In 1981, the epidemic broke shore while the Garage was riding its short lived crest of success. Unbeknownst to many, the Garage was at one of the pioneer institutions enlisted in the provision of support for AIDS services and education. The Garage was one of the first clubs to host and AIDS fundraiser to support the fledgling Gay Mens Health Crisis. In fact, Mel Cheren, Brody’s longtime partner and the Garage’s primary financier, donated rooms in his Chelsea brownstone, a renovated SRO, to GMHC, ensuring the struggling agency its first home. The Garage also served as a unofficial haven for many of the afflicted, those who came to the floor as if it were an altar, to receive its potent balm of dance, music and, most importantly communion. Throughout the early years of the holocaust, many us on that floor were counting out our days, or searching for telltale signs, Ajust us@ dancing to fight back oblivion.
If you have been kissed by the stars, then you have experienced a pinnacle, a highlighted “time of your life” marked by the excitement and self discovery it yielded. It is often a fateful convergence of our locale, our stage in life, the surrounding social climate, the point in time, and of course the people in our lives at that time in that place, our companions that now serve as the lead characters in our memories. Often this brief journey is anchored by a principal setting, a school or a first love’s apartment. For scores of star kissed children who loved the dance, the Garage was that site.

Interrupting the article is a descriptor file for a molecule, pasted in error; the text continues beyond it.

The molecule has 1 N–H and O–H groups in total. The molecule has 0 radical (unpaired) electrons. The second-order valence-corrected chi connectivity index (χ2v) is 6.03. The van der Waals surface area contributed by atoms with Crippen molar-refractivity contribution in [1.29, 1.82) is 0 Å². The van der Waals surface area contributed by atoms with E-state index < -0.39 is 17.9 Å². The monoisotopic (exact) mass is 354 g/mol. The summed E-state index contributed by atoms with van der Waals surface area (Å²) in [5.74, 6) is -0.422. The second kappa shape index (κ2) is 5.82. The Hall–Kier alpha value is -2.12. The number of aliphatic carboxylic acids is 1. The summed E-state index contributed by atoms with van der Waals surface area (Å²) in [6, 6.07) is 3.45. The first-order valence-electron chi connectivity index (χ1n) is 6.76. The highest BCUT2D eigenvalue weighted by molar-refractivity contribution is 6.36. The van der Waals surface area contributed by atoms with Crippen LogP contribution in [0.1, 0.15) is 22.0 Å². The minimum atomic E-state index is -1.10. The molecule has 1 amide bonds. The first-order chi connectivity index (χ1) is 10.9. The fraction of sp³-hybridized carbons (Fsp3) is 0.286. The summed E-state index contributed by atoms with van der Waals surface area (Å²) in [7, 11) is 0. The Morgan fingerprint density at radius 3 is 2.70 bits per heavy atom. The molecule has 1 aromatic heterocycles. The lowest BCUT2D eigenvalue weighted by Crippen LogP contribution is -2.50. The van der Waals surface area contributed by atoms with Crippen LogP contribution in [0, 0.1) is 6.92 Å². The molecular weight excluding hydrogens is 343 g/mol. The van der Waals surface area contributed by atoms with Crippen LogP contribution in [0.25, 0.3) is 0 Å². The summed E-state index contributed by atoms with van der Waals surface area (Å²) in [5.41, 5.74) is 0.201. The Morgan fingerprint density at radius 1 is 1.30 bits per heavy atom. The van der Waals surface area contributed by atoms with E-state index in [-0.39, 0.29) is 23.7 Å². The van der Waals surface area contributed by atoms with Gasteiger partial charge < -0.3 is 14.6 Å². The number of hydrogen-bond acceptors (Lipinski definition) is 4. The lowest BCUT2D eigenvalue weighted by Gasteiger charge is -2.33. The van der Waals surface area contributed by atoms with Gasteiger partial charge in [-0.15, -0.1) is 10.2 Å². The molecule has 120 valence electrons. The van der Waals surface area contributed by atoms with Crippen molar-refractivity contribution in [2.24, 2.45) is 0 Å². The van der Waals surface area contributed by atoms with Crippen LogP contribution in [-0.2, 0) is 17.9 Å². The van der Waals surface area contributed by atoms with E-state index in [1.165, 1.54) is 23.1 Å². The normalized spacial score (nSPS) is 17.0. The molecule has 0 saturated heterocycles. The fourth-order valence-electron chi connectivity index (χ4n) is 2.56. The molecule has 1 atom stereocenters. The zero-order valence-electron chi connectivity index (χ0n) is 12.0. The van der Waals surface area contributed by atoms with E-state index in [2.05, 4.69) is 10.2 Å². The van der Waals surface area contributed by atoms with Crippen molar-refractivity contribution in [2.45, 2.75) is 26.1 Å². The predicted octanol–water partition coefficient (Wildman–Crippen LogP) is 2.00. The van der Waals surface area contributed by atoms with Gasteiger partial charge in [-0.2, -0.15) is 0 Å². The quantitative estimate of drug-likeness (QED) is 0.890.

When the name is evoked, we close our eyes and retrieve those memories, some vague and yellowed and others striking in their enduring detail. The Garage has left hundreds of patrons with a collective bank of precious memories that prompt sudden laughter, fresh insights, sadness and longing. In its 22 year wake, the melody still lingers on in house music or “garage parties” across the country. For a sample of Larry Levan’s classic menu and more, Atlantans can checkout DJ Ron Pullman’s parties every 3rd Saturday at Mixx Atlanta in Ansley Square on Piedmont off Monroe Drive! To learn more about the Paradise Garage, read “Keep On Dancin’: My Life and the Paradise Garage” by the late Mel Cheren published by 24 Hours for Life.